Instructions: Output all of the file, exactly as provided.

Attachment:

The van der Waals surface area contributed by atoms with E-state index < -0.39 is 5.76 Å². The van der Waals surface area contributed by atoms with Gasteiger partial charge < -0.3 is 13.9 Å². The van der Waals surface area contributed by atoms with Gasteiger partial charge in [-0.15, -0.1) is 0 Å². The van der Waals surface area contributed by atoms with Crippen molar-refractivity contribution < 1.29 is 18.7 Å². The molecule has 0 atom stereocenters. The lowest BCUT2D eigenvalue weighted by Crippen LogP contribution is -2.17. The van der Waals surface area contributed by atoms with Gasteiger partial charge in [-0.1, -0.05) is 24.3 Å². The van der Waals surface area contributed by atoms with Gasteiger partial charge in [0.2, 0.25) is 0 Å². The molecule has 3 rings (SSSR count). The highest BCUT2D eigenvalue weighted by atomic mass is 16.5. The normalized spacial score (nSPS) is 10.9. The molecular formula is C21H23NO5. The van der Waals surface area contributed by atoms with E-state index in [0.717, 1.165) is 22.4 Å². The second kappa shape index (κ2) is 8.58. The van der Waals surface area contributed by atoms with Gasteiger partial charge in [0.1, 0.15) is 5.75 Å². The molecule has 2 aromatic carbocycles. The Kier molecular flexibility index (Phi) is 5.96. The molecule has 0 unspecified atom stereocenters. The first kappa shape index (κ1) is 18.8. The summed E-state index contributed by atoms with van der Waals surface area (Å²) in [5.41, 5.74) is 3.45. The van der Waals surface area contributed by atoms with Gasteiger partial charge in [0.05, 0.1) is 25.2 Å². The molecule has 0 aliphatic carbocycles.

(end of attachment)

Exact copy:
The van der Waals surface area contributed by atoms with E-state index < -0.39 is 5.76 Å². The van der Waals surface area contributed by atoms with Gasteiger partial charge < -0.3 is 13.9 Å². The van der Waals surface area contributed by atoms with Gasteiger partial charge in [-0.15, -0.1) is 0 Å². The van der Waals surface area contributed by atoms with Crippen molar-refractivity contribution < 1.29 is 18.7 Å². The molecule has 0 atom stereocenters. The lowest BCUT2D eigenvalue weighted by Crippen LogP contribution is -2.17. The van der Waals surface area contributed by atoms with Gasteiger partial charge in [-0.1, -0.05) is 24.3 Å². The van der Waals surface area contributed by atoms with Gasteiger partial charge in [0.2, 0.25) is 0 Å². The molecule has 3 rings (SSSR count). The highest BCUT2D eigenvalue weighted by atomic mass is 16.5. The normalized spacial score (nSPS) is 10.9. The molecular formula is C21H23NO5. The van der Waals surface area contributed by atoms with E-state index in [0.717, 1.165) is 22.4 Å². The second kappa shape index (κ2) is 8.58. The van der Waals surface area contributed by atoms with Gasteiger partial charge in [0.1, 0.15) is 5.75 Å². The molecule has 2 aromatic carbocycles. The Kier molecular flexibility index (Phi) is 5.96. The molecule has 0 unspecified atom stereocenters. The first kappa shape index (κ1) is 18.8. The summed E-state index contributed by atoms with van der Waals surface area (Å²) in [5.41, 5.74) is 3.45. The van der Waals surface area contributed by atoms with Gasteiger partial charge in [0.05, 0.1) is 25.2 Å². The molecule has 0 aliphatic carbocycles.